Thursday, April 14, 2022

Writers, How Does Your Garden Grow?

by Julie Lavender @JLavenderWrites

Every evening recently, my nature-loving hubby, a biologist by trade, spends hours in the backyard turning soil, mulching leaves, spreading seeds, potting plants, and weeding. David carefully chose plants and packets designed to attract butterflies and hummingbirds. 

For the sake of our favorite surname, David picked three varieties of lavender and gingerly placed them in the soil. He chose butterfly weed in shades of amber, tangerine, and marmalade, which according to the package will display a “fiery floral sunset” in my yard. 

David planted a creeping vine, cardinal climber, that promises shades of scarlet and vermilion. Blue carpet lobelia offers splashes of cobalt and azure. Three colors of salvia add additional shades of red, blue, and lavender.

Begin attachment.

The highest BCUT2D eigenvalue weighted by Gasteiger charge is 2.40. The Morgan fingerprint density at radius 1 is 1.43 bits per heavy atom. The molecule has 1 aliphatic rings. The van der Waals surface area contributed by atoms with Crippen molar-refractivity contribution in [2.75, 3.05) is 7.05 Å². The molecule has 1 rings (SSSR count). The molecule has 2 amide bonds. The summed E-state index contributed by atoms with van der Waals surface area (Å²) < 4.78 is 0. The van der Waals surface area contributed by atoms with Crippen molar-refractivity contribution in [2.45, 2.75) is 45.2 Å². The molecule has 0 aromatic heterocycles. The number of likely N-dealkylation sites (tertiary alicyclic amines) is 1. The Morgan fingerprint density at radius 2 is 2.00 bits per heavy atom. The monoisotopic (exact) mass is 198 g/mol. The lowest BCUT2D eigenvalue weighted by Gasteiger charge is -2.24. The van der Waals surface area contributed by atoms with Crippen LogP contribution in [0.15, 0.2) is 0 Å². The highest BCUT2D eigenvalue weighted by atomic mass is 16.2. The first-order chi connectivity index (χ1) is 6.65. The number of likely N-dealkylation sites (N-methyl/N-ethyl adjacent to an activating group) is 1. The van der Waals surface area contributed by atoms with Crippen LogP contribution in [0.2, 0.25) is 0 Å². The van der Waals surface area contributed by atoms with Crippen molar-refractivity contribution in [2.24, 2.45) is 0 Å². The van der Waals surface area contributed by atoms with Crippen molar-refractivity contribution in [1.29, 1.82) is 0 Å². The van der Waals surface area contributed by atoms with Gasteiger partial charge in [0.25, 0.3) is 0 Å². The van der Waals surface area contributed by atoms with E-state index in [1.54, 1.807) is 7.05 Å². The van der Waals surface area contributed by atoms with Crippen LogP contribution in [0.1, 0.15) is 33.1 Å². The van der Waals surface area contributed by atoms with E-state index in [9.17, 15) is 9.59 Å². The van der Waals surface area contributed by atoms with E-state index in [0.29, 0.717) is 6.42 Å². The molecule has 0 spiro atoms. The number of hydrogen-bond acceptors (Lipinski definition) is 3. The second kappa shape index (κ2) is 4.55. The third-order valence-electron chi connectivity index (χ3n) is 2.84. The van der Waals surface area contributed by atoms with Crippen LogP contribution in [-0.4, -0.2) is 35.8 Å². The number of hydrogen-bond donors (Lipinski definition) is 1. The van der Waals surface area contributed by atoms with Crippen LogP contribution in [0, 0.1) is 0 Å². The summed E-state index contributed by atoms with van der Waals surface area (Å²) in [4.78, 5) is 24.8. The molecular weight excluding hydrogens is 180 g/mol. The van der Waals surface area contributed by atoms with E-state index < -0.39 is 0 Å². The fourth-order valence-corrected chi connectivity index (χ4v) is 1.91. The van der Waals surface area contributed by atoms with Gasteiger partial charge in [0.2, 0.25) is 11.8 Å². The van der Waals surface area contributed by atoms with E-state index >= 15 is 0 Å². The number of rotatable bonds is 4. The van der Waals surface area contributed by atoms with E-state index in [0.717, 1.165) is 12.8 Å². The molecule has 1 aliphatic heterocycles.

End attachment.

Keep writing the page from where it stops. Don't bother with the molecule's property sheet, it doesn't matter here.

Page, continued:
David tucked dill and parsley in the soil because both are the host plants for black swallowtail butterfly caterpillars, and stuck a paw paw tree seedling in the ground because it is the host plant for zebra swallowtail caterpillars. 

For good measure, my biologist planted pink bee balm and sprinkled seeds from packets labeled “bird and butterfly mix” and “hummingbird mix.” 

When God adds warm days and April showers to David’s hard work, my backyard will be a plethora of pretty, an array of colors to attract a myriad of winged creatures my husband loves.

But I think the ultimate purpose of my floral garden is to bring glory to its Creator, my Heavenly Father. Though the leaves diverge into different shapes on each plant, and the blossoms vary in shape and hue, and the scents differ from bush to plant to flower, each one displays God’s magnificent handiwork. Crafted by His own hand, the flora point back to Him and sway in praise when His breath sends gentle breezes. 

In just a few weeks, my backyard landscape will fulfill the promise in Psalm 66:4, Everything on earth will worship you; they will sing your praises, shouting your name in glorious songs.